Raised a devout Catholic, Francis (Aidan Gillen) lives alone with his abusive mother in a dingy tenement apartment and commutes to a dead-end day job at the local photo shop. Over time, the cruelty of his own life causes Francis to doubt his religious conviction and turn inward, where he silently observes the world around him.
Francis retreats to his back stairs where he discovers that he can see into the apartment of a beautiful, mysterious woman, Gloria (Emmanuelle Seigner). After months of this voyeuristic obsession, Francis has a chance meeting with Gloria and, to his great bewilderment, the two begin an awkward love affair. Unsure of her feelings of devotion, Francis’ self doubt causes him to continue to secretly watch her. He discovers she is not all she purports to be. Nor is the person Francis calls Mother.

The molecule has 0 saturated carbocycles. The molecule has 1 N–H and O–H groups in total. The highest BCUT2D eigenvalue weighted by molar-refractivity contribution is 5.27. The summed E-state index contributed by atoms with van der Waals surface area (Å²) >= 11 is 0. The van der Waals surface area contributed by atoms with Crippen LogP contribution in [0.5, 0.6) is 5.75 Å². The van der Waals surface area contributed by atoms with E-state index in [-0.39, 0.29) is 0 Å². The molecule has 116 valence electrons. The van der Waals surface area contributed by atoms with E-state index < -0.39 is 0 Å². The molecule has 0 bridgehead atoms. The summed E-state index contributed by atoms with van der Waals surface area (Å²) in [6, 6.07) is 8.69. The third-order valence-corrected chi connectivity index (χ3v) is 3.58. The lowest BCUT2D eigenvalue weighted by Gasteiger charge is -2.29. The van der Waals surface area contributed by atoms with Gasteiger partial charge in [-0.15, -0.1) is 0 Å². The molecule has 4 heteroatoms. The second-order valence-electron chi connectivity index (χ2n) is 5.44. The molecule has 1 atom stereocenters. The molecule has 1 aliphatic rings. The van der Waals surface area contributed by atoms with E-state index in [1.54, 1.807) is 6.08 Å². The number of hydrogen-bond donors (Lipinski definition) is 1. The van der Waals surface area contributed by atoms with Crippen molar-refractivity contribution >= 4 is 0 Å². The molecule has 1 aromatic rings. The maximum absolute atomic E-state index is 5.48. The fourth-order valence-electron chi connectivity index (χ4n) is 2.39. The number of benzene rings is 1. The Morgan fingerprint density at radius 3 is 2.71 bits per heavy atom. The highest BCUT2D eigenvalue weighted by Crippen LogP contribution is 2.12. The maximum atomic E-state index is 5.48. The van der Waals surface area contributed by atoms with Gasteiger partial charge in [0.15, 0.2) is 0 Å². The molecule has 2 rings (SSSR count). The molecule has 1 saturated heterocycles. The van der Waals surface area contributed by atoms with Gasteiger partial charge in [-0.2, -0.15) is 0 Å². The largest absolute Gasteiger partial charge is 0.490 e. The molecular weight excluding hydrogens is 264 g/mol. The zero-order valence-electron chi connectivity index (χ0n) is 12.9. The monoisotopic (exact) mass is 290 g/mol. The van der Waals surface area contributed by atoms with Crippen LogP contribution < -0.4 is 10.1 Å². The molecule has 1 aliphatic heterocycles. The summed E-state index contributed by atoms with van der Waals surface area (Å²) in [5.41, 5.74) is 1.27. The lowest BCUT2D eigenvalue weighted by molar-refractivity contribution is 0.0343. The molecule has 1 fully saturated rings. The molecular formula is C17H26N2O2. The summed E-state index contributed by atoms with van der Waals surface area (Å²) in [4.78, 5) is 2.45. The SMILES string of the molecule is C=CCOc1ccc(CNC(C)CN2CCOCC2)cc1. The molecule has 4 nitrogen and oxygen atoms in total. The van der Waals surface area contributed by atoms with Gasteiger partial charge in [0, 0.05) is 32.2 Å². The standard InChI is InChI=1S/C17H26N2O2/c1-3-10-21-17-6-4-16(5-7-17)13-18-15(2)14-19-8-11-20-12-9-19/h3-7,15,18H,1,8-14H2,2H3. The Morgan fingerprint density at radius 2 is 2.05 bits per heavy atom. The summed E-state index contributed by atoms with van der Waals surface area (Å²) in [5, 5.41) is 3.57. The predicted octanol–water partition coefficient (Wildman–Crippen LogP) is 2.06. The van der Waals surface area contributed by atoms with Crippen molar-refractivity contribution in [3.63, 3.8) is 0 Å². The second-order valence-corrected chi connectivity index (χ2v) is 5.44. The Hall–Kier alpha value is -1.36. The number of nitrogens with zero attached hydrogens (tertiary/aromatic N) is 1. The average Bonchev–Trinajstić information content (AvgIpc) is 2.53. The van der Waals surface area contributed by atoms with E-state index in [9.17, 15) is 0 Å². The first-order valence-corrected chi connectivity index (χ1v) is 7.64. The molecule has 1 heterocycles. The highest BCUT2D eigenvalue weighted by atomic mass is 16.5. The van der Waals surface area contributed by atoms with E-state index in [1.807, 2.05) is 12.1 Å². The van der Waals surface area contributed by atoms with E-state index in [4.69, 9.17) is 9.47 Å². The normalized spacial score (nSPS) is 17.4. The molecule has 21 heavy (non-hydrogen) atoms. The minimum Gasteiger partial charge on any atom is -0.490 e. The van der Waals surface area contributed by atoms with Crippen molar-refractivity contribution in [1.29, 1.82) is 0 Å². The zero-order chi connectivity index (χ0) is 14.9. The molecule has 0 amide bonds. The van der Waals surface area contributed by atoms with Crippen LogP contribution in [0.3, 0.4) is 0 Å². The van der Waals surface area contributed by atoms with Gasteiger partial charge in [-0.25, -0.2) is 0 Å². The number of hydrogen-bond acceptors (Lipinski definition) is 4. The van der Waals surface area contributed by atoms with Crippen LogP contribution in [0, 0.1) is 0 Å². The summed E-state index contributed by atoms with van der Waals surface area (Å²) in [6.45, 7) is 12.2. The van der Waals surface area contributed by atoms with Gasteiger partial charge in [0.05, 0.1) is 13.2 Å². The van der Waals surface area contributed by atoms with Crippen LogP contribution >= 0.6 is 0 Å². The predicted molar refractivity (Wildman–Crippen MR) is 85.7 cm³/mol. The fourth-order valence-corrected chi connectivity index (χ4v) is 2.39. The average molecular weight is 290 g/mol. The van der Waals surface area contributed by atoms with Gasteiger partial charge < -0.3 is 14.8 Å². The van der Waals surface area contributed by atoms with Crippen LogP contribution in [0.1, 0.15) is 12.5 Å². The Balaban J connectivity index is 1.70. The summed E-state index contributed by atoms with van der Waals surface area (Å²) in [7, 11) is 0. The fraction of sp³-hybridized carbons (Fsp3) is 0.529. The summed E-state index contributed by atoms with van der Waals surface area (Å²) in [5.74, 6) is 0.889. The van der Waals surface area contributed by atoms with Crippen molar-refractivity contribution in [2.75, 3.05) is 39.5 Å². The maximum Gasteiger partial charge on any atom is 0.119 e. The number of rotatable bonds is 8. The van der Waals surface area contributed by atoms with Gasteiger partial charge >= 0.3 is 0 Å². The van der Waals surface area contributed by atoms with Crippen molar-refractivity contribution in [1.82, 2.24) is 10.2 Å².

Often I am asked, “Phil, how can you put all those images in your mind?” Well, God has given me this job as a ministry, and I attempt to balance my work by spending a great deal of time in prayer, study of God’s word and communing with fellow believers. However, occasionally, I have felt the Holy Spirit nudging me to leave a screening that disturbed me. “Buddy Boy” is such a movie. It was difficult enough dealing with several explicit sexual situations depicting masturbation, gross-out behavior and obscene language. When the lead lost his temper and began violently cursing God, something inside said, “Leave,” and I did. A reviewer has an obligation to sit through a movie in search of some message. But when you are sure God is telling you to get out, you’d better get out. Knowing the film contains the above content, plus lots of profanity, obscenity, drunkenness and bizarre behavior (including a person masquerading as a woman and beating someone to death with her wooden foot), wouldn’t you agree that the film’s final message becomes moot? Up until the moment I left, this picture grieved my spirit. No message is worth that.